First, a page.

What a day! It’s about 5:00pm EST but it feels so much later – probably a consequence of waking up around 3:30 to prep for the day’s activities!
Today marked the first day of data collection. We launched the Niskins (see below) at 4:30am. The Niskins are, essentially, 12 large bottles that are cast over the side of the ship to a specified depth (even to just above the ocean floor) then slowly brought back to the surface. As the Niskins rise, each one is triggered to close at a different depth and collects water from that location. Therefore, Niskin 1 has the deepest water while Niskin 12 has the water closest to the surface.
At about 5:30am, the Niskins were recovered and brought back on board, then the mad dash to collect our samples began. I call it that because we have to move quickly – the longer the water samples are exposed, the less accurate the data will be.
What contaminants do you think can affect the samples?
Collecting the samples is really more of an organized chaos, with the most time-sensitive experiments going first. But it truly is chaotic. Combine all nine members of the science team crammed in a tight space, moving as quickly as possible with rough seas pouring water over the deck and soaking us.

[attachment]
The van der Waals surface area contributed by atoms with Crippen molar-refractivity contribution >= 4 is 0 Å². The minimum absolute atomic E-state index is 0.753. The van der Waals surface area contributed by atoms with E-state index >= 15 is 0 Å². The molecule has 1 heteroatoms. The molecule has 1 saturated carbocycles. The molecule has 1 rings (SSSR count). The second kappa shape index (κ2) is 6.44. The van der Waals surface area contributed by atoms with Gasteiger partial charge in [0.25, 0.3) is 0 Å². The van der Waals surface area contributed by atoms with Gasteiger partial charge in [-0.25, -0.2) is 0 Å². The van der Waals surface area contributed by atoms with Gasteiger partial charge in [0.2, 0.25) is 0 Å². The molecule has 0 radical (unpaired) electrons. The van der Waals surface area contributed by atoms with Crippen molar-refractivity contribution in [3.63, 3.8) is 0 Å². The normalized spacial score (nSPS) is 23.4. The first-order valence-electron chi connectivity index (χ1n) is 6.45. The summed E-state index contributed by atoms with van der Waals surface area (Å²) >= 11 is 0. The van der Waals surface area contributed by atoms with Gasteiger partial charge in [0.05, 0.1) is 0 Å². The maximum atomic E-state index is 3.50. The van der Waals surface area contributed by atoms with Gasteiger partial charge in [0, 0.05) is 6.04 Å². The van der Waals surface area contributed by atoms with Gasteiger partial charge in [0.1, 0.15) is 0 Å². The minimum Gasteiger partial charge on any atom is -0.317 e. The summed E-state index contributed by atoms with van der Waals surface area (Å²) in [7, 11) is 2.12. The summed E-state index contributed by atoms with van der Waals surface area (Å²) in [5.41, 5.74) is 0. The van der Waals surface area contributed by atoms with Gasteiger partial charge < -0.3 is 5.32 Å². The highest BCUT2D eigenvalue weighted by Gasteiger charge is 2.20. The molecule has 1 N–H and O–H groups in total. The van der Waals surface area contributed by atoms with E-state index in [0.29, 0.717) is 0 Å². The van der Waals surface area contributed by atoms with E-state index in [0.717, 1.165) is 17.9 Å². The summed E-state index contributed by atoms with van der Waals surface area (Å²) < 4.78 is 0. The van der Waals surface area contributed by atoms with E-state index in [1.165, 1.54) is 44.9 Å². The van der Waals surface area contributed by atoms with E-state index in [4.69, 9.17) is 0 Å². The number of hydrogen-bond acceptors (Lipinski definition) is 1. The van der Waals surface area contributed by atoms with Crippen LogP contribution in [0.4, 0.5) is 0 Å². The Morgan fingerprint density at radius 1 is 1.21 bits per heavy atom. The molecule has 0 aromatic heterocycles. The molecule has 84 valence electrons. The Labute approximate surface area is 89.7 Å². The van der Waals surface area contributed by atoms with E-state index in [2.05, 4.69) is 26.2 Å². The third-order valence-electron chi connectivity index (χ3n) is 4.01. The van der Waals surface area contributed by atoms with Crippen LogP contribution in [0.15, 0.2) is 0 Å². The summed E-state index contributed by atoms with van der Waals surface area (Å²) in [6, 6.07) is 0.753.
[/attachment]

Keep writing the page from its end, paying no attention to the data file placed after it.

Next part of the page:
It was the most fun I’ve had in a long time.
Alas, all good things must come to an end and once Andrew (my twin brother, de facto boss, and favorite scientist) and I had our samples, we went back to our lab to get them ready for the tests we were to run.
We are analyzing three different nutrients from the collected seawater: ammonium ( (NH4+), nitrate (NO3–) , and nitrite (NO2–) . Each nutrient is analyzed with a different instrument. I will explain in detail what goes on in each experiment in a later post.
For now, I will leave you with the picture of me in my immersion (a.k.a. lobster) suit.
Until next time,